A cottage constructed of air-dried adobe bricks; built by settlers on the prairies of the western United States where stone was scarce, but clay suitable for brick making was usually available close to the surface of the ground. Sand, ashes, and linseed oil were often added to the clay. After the bricks air-dried for 10 to 12 days, they were laid with mortar in a construction that required minimal technical skill. Battened doors were common. The roof, usually shingled or thatched, had a large overhang to protect the adobe walls against erosion by rain. Contrast with a prairie style house.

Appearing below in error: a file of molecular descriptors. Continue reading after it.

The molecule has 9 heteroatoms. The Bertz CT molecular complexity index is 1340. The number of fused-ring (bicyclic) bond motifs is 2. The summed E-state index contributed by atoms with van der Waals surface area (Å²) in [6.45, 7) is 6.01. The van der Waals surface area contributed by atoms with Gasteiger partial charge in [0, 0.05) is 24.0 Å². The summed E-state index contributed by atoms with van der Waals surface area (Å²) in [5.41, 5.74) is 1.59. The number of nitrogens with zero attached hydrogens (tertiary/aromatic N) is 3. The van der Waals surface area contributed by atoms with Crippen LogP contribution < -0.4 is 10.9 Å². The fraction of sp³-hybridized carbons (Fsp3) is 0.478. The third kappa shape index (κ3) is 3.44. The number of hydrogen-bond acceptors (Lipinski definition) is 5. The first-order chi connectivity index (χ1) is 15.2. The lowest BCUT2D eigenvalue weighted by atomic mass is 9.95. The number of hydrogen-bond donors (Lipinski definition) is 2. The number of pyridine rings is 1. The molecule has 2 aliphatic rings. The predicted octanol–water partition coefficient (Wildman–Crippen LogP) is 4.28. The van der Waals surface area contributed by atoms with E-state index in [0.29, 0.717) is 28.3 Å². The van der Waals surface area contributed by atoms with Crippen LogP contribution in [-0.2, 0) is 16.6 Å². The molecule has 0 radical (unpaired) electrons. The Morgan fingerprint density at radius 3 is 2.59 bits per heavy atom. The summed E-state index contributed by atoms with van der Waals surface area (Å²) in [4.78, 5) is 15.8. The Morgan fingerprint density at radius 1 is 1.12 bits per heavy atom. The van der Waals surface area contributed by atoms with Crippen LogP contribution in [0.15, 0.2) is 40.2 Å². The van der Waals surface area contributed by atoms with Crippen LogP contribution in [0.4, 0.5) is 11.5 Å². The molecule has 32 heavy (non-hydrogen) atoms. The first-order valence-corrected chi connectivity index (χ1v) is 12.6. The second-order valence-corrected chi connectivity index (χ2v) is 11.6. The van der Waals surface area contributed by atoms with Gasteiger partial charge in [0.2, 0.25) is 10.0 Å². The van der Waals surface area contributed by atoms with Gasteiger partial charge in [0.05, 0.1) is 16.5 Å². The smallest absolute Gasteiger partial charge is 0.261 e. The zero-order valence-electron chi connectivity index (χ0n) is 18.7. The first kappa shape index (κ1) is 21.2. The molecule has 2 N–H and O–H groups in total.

McGraw-Hill Dictionary of Architecture and Construction. Copyright © 2003 by McGraw-Hill Companies, Inc.